“Do you think it was fair, what they got? They did something stupid, but I don’t know. I’m not blaming the girl, but if you’re a 16-year-old and you’re drunk like that, your parents should teach you: Don’t take drinks from other people. She’s 16, why was she that drunk where she doesn’t remember? It could have been much worse. She’s lucky. Obviously, I don’t know, maybe she wasn’t a virgin, but she shouldn’t have put herself in that position, unless they slipped her something, then that’s different.”
– Allow me to parse this quote from Serena Williams‘ about the Steubenville rape victim, which she shared in an interview with Rolling Stone. By asking if the sentencing for Ma’lik Richmond and Trent Mays was fair — they got one year and two years, respectively, by the way — Williams’ seems to be implying that she thinks the punishment might be harsh. After all, “they did something stupid, but…” Because raping someone is just “stupid”? Not the first adjective I would use, but okay. Williams then goes on to criticize the victim who, by all accounts, was doing what all her other fellow classmates (including the rapists) were doing that night — drinking at a high school party. Should parents have serious conversations with their children — girls and boys — about underage drinking and binge drinking? Of course. Does that mean that the victim is responsible for the despicable things those young men did to her while she was passed out? Absolutely not. And what does her virginity or lack thereof have to do with anything? But what I find most bothersome about Williams’ statement is that she starts off by calling what the rapists did “stupid,” but then says that the victim is “lucky” it wasn’t “much worse.” So which is it, Serena? Are the rapists in this case simply “stupid” or are they capable of “much worse”? Also, saying “I’m not blaming the girl” before BLAMING THE GIRL doesn’t negate the fact that you’re, in fact, blaming the girl. [Rolling Stone] [Photo: Fame/Flynet]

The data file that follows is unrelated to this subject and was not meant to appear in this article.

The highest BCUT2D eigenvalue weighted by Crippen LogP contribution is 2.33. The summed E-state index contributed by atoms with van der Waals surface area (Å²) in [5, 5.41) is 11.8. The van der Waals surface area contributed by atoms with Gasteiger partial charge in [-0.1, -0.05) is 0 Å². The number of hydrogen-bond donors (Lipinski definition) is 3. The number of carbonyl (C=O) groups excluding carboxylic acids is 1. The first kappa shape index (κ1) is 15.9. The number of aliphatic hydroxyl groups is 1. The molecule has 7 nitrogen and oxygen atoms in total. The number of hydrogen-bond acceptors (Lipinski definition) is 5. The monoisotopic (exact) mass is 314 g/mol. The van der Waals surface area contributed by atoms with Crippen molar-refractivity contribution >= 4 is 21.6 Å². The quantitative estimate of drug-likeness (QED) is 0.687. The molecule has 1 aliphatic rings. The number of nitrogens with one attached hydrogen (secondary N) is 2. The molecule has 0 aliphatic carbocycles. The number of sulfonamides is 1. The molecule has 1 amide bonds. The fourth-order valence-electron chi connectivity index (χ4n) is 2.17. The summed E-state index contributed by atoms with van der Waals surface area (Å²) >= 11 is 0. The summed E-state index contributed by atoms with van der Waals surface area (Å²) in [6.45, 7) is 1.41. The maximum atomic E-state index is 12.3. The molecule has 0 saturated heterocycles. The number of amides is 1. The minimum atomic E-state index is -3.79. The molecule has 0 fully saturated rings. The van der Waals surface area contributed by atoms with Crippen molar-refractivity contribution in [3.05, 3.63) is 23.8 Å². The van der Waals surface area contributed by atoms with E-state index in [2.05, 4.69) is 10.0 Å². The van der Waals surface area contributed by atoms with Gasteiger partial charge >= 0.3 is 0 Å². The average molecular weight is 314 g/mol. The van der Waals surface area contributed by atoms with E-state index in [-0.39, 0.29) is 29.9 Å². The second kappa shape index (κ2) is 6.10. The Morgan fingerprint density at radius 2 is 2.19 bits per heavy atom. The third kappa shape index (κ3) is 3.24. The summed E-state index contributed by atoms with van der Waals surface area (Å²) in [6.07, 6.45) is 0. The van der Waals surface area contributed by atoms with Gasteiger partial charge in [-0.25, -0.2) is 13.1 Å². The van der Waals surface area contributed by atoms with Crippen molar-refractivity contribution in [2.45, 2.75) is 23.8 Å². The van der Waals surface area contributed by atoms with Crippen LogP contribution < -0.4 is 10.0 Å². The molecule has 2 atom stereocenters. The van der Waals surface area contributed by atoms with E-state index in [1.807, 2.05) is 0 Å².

UPDATE: Annnnd Serena has already released a statement apologizing, sort of, for her comments. Read it after the jump: Keep reading »